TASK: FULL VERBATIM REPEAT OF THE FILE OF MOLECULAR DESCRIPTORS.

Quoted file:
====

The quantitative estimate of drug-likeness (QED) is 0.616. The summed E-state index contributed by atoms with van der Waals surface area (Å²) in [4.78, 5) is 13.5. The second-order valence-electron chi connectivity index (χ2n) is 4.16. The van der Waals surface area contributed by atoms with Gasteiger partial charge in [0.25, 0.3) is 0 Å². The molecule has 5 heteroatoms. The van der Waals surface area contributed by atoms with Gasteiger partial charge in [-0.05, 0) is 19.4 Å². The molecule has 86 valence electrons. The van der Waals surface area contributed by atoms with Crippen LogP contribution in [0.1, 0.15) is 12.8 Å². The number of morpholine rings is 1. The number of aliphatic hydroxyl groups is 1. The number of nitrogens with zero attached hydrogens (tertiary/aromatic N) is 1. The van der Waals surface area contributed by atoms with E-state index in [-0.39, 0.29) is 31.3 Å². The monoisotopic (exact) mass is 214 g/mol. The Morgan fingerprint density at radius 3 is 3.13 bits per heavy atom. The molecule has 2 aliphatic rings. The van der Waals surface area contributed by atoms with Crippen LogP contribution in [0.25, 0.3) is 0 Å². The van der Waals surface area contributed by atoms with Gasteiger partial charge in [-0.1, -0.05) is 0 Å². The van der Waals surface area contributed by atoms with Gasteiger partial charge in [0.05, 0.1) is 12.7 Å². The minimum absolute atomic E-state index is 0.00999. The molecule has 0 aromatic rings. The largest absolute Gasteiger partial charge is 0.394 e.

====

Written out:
The quantitative estimate of drug-likeness (QED) is 0.616. The summed E-state index contributed by atoms with van der Waals surface area (Å²) in [4.78, 5) is 13.5. The second-order valence-electron chi connectivity index (χ2n) is 4.16. The van der Waals surface area contributed by atoms with Gasteiger partial charge in [0.25, 0.3) is 0 Å². The molecule has 5 heteroatoms. The van der Waals surface area contributed by atoms with Gasteiger partial charge in [-0.05, 0) is 19.4 Å². The molecule has 86 valence electrons. The van der Waals surface area contributed by atoms with Crippen LogP contribution in [0.1, 0.15) is 12.8 Å². The number of morpholine rings is 1. The number of aliphatic hydroxyl groups is 1. The number of nitrogens with zero attached hydrogens (tertiary/aromatic N) is 1. The van der Waals surface area contributed by atoms with E-state index in [-0.39, 0.29) is 31.3 Å². The monoisotopic (exact) mass is 214 g/mol. The Morgan fingerprint density at radius 3 is 3.13 bits per heavy atom. The molecule has 2 aliphatic rings. The van der Waals surface area contributed by atoms with Crippen LogP contribution in [0.25, 0.3) is 0 Å². The van der Waals surface area contributed by atoms with Gasteiger partial charge in [-0.1, -0.05) is 0 Å². The van der Waals surface area contributed by atoms with Gasteiger partial charge in [0.05, 0.1) is 12.7 Å². The minimum absolute atomic E-state index is 0.00999. The molecule has 0 aromatic rings. The largest absolute Gasteiger partial charge is 0.394 e.